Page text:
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I just installed a new heater motor, cables, heater core, etc. basically the whole system. I wanted to check to see if the heater fan works, so i tried it out. I only got two different speeds for the fan, even though there appears to be settings for a third speed on the switch on the dash (66 coupe). Does anyone know if its only supposed to be a 2 speed for, or is something wrong with my setup
 
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I'm not sure on yours, but some sytems start the fan on low when you move the Heat/Def lever from the off position. The fan switch then accelerates the fan to med and high speed.
 
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O.K.- where is the "off" position on your panel? If it's in the middle, you could possibly have an early 66 w/2 speed fan.
Also could be like the previous post said-on my 66 I can barely hear and feel low speed. Are you sure you got a 3 speed motor? Possibly the place you got yours, you got a 2 speed instead.
Just my .02

Was Bob Emmerich on old forum
 

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The '65 had a two speed fan motor. This is used with a two speed fan switch and the early wiring harness. This type does not have a resistor mounted in the front of the heater box and the switch connects to a harness connector.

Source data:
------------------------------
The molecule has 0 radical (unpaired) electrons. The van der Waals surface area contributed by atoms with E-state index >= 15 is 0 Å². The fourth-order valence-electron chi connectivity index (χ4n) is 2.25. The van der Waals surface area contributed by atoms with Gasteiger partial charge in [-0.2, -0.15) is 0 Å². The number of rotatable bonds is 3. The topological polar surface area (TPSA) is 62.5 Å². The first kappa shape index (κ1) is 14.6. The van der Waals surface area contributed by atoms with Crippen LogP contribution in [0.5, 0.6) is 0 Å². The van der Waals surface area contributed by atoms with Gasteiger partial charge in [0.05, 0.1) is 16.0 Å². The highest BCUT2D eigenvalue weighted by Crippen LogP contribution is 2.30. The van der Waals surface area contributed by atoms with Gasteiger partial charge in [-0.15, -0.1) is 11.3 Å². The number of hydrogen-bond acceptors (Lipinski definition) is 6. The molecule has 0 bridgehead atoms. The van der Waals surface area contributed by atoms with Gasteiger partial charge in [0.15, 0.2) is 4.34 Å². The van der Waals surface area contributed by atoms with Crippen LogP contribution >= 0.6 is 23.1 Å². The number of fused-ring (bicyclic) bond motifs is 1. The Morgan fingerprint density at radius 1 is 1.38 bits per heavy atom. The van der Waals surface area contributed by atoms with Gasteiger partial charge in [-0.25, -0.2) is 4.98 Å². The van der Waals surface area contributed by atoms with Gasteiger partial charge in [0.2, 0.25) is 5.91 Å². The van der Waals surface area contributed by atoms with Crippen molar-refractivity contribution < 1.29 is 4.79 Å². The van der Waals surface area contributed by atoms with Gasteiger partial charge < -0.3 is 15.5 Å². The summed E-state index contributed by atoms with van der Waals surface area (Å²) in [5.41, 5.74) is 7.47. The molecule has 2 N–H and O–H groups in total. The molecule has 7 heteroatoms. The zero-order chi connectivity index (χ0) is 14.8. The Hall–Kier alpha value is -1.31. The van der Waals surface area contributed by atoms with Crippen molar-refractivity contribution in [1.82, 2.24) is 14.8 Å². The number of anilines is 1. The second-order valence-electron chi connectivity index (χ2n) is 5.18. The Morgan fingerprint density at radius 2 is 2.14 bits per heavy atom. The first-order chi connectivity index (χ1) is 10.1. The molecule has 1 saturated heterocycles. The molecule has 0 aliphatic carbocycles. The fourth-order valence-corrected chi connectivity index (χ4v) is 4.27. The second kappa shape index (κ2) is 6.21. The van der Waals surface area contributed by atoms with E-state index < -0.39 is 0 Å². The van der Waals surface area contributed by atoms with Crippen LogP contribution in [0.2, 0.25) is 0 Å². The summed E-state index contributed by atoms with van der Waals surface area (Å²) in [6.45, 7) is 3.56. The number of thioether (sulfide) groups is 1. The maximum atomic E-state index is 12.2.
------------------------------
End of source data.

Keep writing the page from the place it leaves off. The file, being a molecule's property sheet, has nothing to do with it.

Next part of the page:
The late '65 and '66 style uses a single speed motor and uses a resistor to control the three speed settings. A resistor is mounted in the front of the heater box. This later model switch has an umbilical that attaches to the resistor. The resistor consists of two segments of coiled nichrome wire. The nichrome wire is placed in the airflow of the heater near the heater radiator for cooling of the resistor and limited automatic fan control. The switch controls how the resistor segments are connected in series with the single speed fan motor. Each setting of the switch reduces the voltage availble to the fan motor and hence causes it to run slower for each lower setting. Placing the resistor in the airflow also results in some temperature compensation for the fan, that is, when the air is cool, the fan runs slightly faster than it does once the air warms up regardless of setting. It is possible to convert the early '65 type to the later '66 style but you have to understand how both types work and correct the differences in the harnesses. Note well that the voltage source is reversed between the two types and the harness is different. Trying to intermix parts will likely result in blown fuses. Be sure to use the right type motor and switch with whichever type you have.
 
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